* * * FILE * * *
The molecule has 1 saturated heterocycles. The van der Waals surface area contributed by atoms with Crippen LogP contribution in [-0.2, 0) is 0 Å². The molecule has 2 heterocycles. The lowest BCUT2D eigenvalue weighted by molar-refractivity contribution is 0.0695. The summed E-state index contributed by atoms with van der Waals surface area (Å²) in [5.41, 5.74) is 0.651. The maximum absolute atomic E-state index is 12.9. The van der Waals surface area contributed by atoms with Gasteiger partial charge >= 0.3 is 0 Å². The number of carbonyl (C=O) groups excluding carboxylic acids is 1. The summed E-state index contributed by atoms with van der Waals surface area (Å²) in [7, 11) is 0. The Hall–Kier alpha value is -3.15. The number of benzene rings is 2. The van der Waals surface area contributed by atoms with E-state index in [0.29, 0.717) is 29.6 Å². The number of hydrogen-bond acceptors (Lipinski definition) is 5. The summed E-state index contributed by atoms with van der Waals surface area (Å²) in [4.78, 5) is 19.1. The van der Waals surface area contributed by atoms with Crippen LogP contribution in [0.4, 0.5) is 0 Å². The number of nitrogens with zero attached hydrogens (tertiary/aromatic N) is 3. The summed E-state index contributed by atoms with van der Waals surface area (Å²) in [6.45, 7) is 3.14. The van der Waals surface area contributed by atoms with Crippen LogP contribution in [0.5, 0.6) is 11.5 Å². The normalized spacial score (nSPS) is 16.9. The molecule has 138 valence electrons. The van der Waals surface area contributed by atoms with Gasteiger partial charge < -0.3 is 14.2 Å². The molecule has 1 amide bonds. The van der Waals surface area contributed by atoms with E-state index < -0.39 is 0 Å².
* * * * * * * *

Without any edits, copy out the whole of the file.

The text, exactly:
The molecule has 1 saturated heterocycles. The van der Waals surface area contributed by atoms with Crippen LogP contribution in [-0.2, 0) is 0 Å². The molecule has 2 heterocycles. The lowest BCUT2D eigenvalue weighted by molar-refractivity contribution is 0.0695. The summed E-state index contributed by atoms with van der Waals surface area (Å²) in [5.41, 5.74) is 0.651. The maximum absolute atomic E-state index is 12.9. The van der Waals surface area contributed by atoms with Gasteiger partial charge >= 0.3 is 0 Å². The number of carbonyl (C=O) groups excluding carboxylic acids is 1. The summed E-state index contributed by atoms with van der Waals surface area (Å²) in [7, 11) is 0. The Hall–Kier alpha value is -3.15. The number of benzene rings is 2. The van der Waals surface area contributed by atoms with E-state index in [0.29, 0.717) is 29.6 Å². The number of hydrogen-bond acceptors (Lipinski definition) is 5. The summed E-state index contributed by atoms with van der Waals surface area (Å²) in [4.78, 5) is 19.1. The van der Waals surface area contributed by atoms with Crippen LogP contribution in [0.4, 0.5) is 0 Å². The number of nitrogens with zero attached hydrogens (tertiary/aromatic N) is 3. The summed E-state index contributed by atoms with van der Waals surface area (Å²) in [6.45, 7) is 3.14. The van der Waals surface area contributed by atoms with Crippen LogP contribution in [0.5, 0.6) is 11.5 Å². The normalized spacial score (nSPS) is 16.9. The molecule has 138 valence electrons. The van der Waals surface area contributed by atoms with Gasteiger partial charge < -0.3 is 14.2 Å². The molecule has 1 amide bonds. The van der Waals surface area contributed by atoms with E-state index < -0.39 is 0 Å².